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Victoria gathers to honor veterans

By ALLISON MILES
Nov. 11, 2010 at 5:11 a.m.
Updated Nov. 12, 2010 at 5:12 a.m.

Fluttering in the air, the Stars and Stripes were evident everywhere along the parade route. Thursday marked the anniversary of the 1918 armistice to end "the war to end all wars."

For additional coverage of Thursday's Veterans Day events, see Page B1.

WWII VETERANSBelow are names of more area World War II veterans submitted to the Advocate on Thursday:

Donald Easley

Candelario Garcia

Coolidge D. Gerdes

J.R. Griffith

Dennis Grizzle

Oscar Harry Halk Jr.

Forest L. Jones

Fred Neumann

Oscar Welfel

John K. Wright

To see more Veterans Day Parade photos, please go to www.victoriaadvocate.com/veterans

Bruno Valderrama had his hands full Thursday.

While the right hand clutched a large American flag, his left supported a homemade banner, complete with photos of relatives who served in the military.

"There are four generations on here," said Valderrama, a Vietnam War veteran. "The oldest is 80 years old. I'm on there, too."

Valderrama was among the hundreds of people who gathered around the Victoria Community Center to celebrate Veterans Day.

A 10 a.m. parade included floats from veterans groups, marching bands and dance groups.

A group of Boy Scouts handed out copies of the U.S. Constitution, while floats featuring tiara-clad representatives from local pageants made their way past the crowd.

The excitement proved too much for tiny Hadley Schrank, a 2-month-old who snoozed through the parade.

"Her dad was holding the American Legion flag at the beginning," Hadley's mother, Heather Schrank, said, smiling at the infant in patriotic colors. "But she's out."

The parade is a tradition for Gloria Garcia and her daughter, Monica Hysquierdo. They attend each year with Garcia's father, Candelario Garcia.

Candelario Garcia, 83, served in Germany during World War II. On Thursday, he was greeted with salutes from other veterans who passed by his wheelchair.

Garcia said she was proud to honor her father and others who served in the military.

"This is the least we can do," she said.

The parade was the largest in eight years, said Marvin Lockhart, the event coordinator. It boasted 70 entries and seven bands. An estimated 600 to 800 people attended the parade.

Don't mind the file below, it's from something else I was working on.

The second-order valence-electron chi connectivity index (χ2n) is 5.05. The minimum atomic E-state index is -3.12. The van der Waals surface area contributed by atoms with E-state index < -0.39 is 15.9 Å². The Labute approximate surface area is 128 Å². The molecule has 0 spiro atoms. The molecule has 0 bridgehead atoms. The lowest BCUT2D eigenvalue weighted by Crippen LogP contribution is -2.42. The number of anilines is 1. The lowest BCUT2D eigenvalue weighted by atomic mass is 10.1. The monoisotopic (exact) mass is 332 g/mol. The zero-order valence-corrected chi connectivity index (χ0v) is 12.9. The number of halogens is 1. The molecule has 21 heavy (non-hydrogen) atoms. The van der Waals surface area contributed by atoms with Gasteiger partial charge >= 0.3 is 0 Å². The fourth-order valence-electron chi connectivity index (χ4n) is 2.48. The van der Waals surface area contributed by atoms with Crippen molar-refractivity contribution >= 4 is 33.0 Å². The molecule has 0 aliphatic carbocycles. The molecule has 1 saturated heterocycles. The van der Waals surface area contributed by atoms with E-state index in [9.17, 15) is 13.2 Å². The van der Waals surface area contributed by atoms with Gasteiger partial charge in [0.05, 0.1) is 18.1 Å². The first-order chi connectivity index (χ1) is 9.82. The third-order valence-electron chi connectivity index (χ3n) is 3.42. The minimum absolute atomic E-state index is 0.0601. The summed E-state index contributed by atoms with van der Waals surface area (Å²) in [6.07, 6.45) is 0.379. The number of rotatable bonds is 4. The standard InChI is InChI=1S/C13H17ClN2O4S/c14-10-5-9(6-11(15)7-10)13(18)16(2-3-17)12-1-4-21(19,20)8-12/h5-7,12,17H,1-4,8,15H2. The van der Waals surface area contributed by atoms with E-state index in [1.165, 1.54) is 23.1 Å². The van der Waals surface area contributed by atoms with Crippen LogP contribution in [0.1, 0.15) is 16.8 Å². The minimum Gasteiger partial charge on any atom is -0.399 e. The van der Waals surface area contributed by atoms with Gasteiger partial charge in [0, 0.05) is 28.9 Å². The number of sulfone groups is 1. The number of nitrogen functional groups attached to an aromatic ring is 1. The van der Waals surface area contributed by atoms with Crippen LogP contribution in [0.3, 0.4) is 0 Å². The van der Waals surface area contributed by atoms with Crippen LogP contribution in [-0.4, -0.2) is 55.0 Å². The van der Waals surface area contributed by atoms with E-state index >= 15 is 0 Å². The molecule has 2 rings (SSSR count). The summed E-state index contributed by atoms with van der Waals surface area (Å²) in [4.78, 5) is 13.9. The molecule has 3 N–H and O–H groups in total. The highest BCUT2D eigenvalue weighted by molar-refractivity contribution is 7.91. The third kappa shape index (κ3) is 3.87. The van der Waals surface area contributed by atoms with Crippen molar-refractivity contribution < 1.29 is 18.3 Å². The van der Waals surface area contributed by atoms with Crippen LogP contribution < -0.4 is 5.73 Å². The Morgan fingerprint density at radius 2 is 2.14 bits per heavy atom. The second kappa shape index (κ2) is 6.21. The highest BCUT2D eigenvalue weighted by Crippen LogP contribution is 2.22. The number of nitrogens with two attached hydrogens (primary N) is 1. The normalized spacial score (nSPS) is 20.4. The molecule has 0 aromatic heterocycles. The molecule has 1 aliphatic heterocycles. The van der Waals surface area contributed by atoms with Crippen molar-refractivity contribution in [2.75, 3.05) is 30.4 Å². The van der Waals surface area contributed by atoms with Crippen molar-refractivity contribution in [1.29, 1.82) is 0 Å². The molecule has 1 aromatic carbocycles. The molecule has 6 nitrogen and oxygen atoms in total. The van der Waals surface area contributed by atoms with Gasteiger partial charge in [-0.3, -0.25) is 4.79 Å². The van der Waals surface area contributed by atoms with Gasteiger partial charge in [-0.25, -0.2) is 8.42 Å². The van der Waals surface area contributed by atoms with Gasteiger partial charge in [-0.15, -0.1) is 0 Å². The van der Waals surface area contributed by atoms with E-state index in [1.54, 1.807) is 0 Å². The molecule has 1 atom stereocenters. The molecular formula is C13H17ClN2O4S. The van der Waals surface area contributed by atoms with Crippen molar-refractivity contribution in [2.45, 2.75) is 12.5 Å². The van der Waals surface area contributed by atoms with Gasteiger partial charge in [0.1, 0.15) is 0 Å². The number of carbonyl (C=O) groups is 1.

"I'll just be glad when the parade is downtown again," he said, explaining the Catholic school children who don't have the day off get a chance to step outside and watch the festivities.

Veterans groups laid down commemorative wreaths during the post-parade ceremony in front of the community center and patriotic tunes mingled with the morning breeze.

State Rep. Geanie Morrison, the ceremony's keynote speaker, said she was proud to see veterans standing alongside children and grandchildren in the audience. Veterans Day is not only a day to remember troops, but also a chance to teach future generations what it means to be an American, she said.

Americans are blessed, she said, because we live in a country that allows each person to have a voice.

"I say we are blessed because it takes an extraordinary group of men and women to protect that voice, as well as many other freedoms that millions around the world do not share with us," Morrison said. "As we celebrate this Veterans Day, I hope each of you will take a moment to pray for the safe return of men and woman all around the world who, once again, have fearlessly answered the call to arms."

As for Valderrama, he wasn't alone. His wife, Mary Valderrama, and daughter, Marisol Valderrama, also celebrated his service.

"We're very proud," Marisol Valderrama said. "This is his day."

To see more Veterans Day Parade photos, please go to www.victoriaadvocate.com/veterans

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